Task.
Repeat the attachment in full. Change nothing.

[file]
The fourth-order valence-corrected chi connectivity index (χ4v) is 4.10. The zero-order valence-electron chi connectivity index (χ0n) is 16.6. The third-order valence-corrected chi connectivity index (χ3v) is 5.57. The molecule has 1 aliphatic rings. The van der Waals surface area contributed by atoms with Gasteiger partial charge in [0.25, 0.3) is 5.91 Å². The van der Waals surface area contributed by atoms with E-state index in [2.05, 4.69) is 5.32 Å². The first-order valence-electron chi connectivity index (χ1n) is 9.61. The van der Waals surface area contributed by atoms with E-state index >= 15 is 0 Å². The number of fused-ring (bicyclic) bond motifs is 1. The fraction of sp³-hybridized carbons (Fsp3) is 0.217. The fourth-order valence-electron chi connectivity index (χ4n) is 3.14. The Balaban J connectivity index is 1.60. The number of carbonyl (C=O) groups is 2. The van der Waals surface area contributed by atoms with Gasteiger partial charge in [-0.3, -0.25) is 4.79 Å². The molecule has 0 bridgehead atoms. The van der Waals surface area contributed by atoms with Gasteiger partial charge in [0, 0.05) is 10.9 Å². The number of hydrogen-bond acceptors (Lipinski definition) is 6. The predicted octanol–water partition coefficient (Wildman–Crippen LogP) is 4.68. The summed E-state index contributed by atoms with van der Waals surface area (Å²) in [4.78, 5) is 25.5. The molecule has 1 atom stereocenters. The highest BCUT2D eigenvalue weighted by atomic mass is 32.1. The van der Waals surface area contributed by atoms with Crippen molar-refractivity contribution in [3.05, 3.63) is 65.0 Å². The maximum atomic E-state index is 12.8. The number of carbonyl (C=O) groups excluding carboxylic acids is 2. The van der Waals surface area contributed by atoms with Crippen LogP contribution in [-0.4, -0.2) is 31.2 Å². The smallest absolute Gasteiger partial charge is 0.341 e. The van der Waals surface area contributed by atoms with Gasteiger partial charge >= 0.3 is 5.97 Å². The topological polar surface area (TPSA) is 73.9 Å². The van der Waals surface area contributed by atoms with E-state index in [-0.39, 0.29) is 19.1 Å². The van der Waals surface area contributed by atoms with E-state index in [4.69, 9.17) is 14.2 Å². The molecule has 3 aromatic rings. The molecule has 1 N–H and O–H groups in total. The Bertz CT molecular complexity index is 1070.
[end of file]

The fourth-order valence-corrected chi connectivity index (χ4v) is 4.10. The zero-order valence-electron chi connectivity index (χ0n) is 16.6. The third-order valence-corrected chi connectivity index (χ3v) is 5.57. The molecule has 1 aliphatic rings. The van der Waals surface area contributed by atoms with Gasteiger partial charge in [0.25, 0.3) is 5.91 Å². The van der Waals surface area contributed by atoms with E-state index in [2.05, 4.69) is 5.32 Å². The first-order valence-electron chi connectivity index (χ1n) is 9.61. The van der Waals surface area contributed by atoms with E-state index >= 15 is 0 Å². The number of fused-ring (bicyclic) bond motifs is 1. The fraction of sp³-hybridized carbons (Fsp3) is 0.217. The fourth-order valence-electron chi connectivity index (χ4n) is 3.14. The Balaban J connectivity index is 1.60. The number of carbonyl (C=O) groups is 2. The van der Waals surface area contributed by atoms with Gasteiger partial charge in [-0.3, -0.25) is 4.79 Å². The molecule has 0 bridgehead atoms. The van der Waals surface area contributed by atoms with Gasteiger partial charge in [0, 0.05) is 10.9 Å². The number of hydrogen-bond acceptors (Lipinski definition) is 6. The predicted octanol–water partition coefficient (Wildman–Crippen LogP) is 4.68. The summed E-state index contributed by atoms with van der Waals surface area (Å²) in [4.78, 5) is 25.5. The molecule has 1 atom stereocenters. The highest BCUT2D eigenvalue weighted by atomic mass is 32.1. The van der Waals surface area contributed by atoms with Crippen molar-refractivity contribution in [3.05, 3.63) is 65.0 Å². The maximum atomic E-state index is 12.8. The number of carbonyl (C=O) groups excluding carboxylic acids is 2. The van der Waals surface area contributed by atoms with Crippen LogP contribution in [-0.4, -0.2) is 31.2 Å². The smallest absolute Gasteiger partial charge is 0.341 e. The van der Waals surface area contributed by atoms with Gasteiger partial charge >= 0.3 is 5.97 Å². The topological polar surface area (TPSA) is 73.9 Å². The van der Waals surface area contributed by atoms with E-state index in [-0.39, 0.29) is 19.1 Å². The van der Waals surface area contributed by atoms with E-state index in [4.69, 9.17) is 14.2 Å². The molecule has 3 aromatic rings. The molecule has 1 N–H and O–H groups in total. The Bertz CT molecular complexity index is 1070.